You might have not heard of Bristol, but you’ve definitely been touched by its sound. Known for its underground arts scene, Bristol’s culture is deeply intertwined with the socio-economic landscape of the city and has become a stronghold for dubstep, trip-hop and drum n bass. Notable residents include Massive Attack, Way Out West, Roni Size, Portishead and even Banksy, who has gone on to produce album art for several Bristolian musicians. If you care to experience the slightly darker side of UK clubbing, here are a few places to check out.
Constantly voted as one of the best clubs in the world, Motion was formerly a skatepark hidden in an industrial park behind Temple Meads station. The complex is a network of indoor and outdoor spaces that play host to a variety of clubbing institutions, ranging from homegrown legends like Futureboogie to labels like Defected and Cocoon. Motion constantly tweaks and improves itself every year, and is popular for its In:Motion parties held in autumn, with nights for disco, house, techno, grime, drum n bass and hip-hop.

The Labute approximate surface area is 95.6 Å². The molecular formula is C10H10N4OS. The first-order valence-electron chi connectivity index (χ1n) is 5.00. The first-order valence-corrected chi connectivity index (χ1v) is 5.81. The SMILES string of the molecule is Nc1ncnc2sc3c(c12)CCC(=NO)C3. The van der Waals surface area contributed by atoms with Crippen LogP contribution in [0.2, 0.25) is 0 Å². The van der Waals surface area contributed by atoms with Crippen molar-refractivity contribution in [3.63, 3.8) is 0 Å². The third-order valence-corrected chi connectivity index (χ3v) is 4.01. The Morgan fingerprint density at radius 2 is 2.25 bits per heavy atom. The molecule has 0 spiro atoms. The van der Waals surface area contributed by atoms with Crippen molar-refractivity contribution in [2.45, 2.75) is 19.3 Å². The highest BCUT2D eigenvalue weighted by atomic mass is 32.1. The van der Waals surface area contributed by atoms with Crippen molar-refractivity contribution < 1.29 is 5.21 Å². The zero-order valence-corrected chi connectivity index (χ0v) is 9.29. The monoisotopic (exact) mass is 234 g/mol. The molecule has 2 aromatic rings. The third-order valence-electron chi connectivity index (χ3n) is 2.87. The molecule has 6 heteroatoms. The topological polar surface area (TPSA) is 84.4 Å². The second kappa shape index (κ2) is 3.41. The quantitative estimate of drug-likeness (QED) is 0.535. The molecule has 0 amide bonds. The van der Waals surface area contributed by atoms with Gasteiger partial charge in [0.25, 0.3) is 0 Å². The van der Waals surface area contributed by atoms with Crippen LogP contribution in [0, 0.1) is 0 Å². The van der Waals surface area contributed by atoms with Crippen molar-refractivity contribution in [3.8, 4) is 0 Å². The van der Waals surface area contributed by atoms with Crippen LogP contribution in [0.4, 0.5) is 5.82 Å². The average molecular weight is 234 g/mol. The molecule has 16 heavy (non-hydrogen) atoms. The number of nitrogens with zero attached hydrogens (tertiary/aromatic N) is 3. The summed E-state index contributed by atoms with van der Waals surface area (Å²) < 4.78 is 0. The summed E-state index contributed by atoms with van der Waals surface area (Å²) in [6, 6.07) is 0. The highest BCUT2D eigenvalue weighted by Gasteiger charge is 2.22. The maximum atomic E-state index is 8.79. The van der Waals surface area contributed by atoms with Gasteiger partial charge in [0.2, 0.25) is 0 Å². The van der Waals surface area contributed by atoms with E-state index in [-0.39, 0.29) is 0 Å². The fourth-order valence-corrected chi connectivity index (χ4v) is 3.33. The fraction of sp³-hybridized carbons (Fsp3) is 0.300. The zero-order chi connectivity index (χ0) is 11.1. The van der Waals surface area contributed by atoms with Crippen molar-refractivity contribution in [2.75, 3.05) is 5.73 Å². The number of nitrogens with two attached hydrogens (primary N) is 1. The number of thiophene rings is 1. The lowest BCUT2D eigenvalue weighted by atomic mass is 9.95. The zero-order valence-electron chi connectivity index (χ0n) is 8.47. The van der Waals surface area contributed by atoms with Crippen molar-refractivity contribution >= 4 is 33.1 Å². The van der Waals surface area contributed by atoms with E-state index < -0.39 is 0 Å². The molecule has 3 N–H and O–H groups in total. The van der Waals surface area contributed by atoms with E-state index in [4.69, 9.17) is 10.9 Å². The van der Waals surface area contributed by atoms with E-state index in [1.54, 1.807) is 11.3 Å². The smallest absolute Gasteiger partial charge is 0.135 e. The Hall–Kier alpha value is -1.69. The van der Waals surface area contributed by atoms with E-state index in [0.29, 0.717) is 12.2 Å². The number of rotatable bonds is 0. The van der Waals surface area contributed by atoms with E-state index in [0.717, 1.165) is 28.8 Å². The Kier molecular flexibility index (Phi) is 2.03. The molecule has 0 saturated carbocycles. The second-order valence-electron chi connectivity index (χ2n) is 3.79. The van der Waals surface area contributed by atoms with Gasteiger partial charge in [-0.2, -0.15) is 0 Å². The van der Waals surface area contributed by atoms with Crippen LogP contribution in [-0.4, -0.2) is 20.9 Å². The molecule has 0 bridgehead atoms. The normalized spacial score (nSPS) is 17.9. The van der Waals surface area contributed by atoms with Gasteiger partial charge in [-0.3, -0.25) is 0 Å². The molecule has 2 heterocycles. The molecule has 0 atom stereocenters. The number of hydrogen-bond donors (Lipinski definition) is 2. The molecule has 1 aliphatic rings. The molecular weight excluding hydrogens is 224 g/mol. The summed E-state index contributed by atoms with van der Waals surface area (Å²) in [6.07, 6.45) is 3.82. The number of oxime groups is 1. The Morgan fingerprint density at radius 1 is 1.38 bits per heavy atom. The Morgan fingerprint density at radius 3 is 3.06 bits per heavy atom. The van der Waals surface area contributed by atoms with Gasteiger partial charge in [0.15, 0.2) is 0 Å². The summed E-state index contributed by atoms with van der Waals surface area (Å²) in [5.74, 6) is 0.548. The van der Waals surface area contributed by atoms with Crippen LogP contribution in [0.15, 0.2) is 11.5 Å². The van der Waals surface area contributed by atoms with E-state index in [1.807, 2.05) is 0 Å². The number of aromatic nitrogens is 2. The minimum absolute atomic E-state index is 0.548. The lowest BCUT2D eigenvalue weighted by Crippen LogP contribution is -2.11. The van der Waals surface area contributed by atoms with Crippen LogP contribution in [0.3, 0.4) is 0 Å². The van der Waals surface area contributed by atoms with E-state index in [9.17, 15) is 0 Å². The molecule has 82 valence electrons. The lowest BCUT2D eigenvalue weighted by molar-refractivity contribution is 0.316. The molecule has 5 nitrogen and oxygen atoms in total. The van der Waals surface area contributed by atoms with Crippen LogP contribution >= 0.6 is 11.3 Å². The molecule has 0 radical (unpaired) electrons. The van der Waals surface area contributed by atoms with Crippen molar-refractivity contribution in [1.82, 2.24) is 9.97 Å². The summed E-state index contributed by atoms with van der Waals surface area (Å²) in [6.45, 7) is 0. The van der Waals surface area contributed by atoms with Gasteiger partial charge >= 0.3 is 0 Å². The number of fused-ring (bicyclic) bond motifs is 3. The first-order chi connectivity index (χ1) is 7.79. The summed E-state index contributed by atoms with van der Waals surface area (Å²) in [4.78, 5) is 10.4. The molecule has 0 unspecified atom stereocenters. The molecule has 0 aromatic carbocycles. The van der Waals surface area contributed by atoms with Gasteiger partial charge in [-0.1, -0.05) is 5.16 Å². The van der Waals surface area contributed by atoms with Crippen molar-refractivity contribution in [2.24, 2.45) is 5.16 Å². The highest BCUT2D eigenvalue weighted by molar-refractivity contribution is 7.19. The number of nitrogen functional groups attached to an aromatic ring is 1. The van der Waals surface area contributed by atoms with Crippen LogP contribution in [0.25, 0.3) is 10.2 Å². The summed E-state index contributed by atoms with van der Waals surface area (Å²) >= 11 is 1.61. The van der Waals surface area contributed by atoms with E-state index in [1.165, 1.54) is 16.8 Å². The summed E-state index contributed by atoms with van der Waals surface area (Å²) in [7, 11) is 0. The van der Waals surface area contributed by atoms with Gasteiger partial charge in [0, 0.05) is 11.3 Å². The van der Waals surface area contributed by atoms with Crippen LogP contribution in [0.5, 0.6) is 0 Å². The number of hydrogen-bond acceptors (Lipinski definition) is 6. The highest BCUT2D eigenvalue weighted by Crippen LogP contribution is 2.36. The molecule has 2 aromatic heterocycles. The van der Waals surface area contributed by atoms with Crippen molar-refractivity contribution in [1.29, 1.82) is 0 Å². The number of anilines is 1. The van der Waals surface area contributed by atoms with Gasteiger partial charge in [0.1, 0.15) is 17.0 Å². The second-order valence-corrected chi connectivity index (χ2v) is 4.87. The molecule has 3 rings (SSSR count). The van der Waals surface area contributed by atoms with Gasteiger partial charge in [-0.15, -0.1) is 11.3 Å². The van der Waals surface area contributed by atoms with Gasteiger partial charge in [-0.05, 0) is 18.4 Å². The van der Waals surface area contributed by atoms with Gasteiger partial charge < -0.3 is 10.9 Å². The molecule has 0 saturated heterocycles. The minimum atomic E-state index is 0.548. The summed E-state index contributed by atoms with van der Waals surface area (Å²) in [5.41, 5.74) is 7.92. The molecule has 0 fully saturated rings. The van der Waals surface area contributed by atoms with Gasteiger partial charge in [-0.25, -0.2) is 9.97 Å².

No stay in Bristol is complete without some bass, and Cosies is one of the best places for dark, intimate clubbing. By day, Cosies is a sophisticated wine bar, though once night falls the crowd starts to get more eccentric; a blend of 40-something professionals, students and dreadlocked clubbers. The venue is a tiny basement with a top-notch sound system and a laidback atmosphere. Being dark, smoky and crowded, this is the place to go for raw, authentic UK dubstep and drum n bass.
The recently refurbished Thekla is located on a former timber vessel from Germany. In the 1980s, a cabaret group re-commissioned the boat as a theater and music venue, helping to nurture the local drum n bass scene and put on then-up-and-coming acts like Massive Attack and Portishead. In 2006, it was bought by the owners of Rock City in Nottingham, giving the venue a makeover and expanding into live musical performances. The boat is noted for featuring a Banksy piece on its side for more than a decade — his iconic rowing grim reaper. Although the harbor master made attempts to paint over it, much to the chagrin of Thekla’s owners and local clubbers, the work has recently been cut out for preservation and is to be put on display by the Bristol City Council.
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